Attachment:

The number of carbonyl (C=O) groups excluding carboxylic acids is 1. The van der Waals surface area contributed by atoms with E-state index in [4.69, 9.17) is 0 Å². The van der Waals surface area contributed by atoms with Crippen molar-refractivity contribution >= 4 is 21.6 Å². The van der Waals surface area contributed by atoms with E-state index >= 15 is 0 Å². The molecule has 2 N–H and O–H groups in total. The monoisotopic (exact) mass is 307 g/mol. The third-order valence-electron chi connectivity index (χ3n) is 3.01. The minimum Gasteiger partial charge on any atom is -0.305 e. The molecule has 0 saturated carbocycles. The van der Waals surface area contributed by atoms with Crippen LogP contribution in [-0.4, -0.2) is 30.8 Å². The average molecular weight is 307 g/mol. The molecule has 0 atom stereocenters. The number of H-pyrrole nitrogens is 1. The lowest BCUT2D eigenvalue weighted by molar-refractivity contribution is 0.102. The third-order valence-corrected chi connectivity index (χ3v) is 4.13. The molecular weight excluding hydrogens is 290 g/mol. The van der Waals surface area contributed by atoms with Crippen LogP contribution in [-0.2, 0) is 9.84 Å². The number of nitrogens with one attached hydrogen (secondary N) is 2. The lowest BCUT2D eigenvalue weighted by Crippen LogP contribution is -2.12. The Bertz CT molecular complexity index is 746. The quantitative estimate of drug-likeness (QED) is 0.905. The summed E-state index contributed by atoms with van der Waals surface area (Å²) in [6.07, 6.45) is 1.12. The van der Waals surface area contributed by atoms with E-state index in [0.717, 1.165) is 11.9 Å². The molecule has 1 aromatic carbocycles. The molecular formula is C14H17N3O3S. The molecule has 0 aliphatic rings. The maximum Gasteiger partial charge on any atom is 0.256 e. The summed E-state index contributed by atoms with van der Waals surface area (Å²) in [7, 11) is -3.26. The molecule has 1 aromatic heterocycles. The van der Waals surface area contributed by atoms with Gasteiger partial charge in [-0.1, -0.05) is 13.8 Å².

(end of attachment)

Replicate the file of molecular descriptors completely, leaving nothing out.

The number of carbonyl (C=O) groups excluding carboxylic acids is 1. The van der Waals surface area contributed by atoms with E-state index in [4.69, 9.17) is 0 Å². The van der Waals surface area contributed by atoms with Crippen molar-refractivity contribution >= 4 is 21.6 Å². The van der Waals surface area contributed by atoms with E-state index >= 15 is 0 Å². The molecule has 2 N–H and O–H groups in total. The monoisotopic (exact) mass is 307 g/mol. The third-order valence-electron chi connectivity index (χ3n) is 3.01. The minimum Gasteiger partial charge on any atom is -0.305 e. The molecule has 0 saturated carbocycles. The van der Waals surface area contributed by atoms with Crippen LogP contribution in [-0.4, -0.2) is 30.8 Å². The average molecular weight is 307 g/mol. The molecule has 0 atom stereocenters. The number of H-pyrrole nitrogens is 1. The lowest BCUT2D eigenvalue weighted by molar-refractivity contribution is 0.102. The third-order valence-corrected chi connectivity index (χ3v) is 4.13. The molecular weight excluding hydrogens is 290 g/mol. The van der Waals surface area contributed by atoms with Crippen LogP contribution in [-0.2, 0) is 9.84 Å². The number of nitrogens with one attached hydrogen (secondary N) is 2. The lowest BCUT2D eigenvalue weighted by Crippen LogP contribution is -2.12. The Bertz CT molecular complexity index is 746. The quantitative estimate of drug-likeness (QED) is 0.905. The summed E-state index contributed by atoms with van der Waals surface area (Å²) in [6.07, 6.45) is 1.12. The van der Waals surface area contributed by atoms with E-state index in [0.717, 1.165) is 11.9 Å². The molecule has 1 aromatic carbocycles. The molecular formula is C14H17N3O3S. The molecule has 0 aliphatic rings. The maximum Gasteiger partial charge on any atom is 0.256 e. The summed E-state index contributed by atoms with van der Waals surface area (Å²) in [7, 11) is -3.26. The molecule has 1 aromatic heterocycles. The van der Waals surface area contributed by atoms with Gasteiger partial charge in [-0.1, -0.05) is 13.8 Å².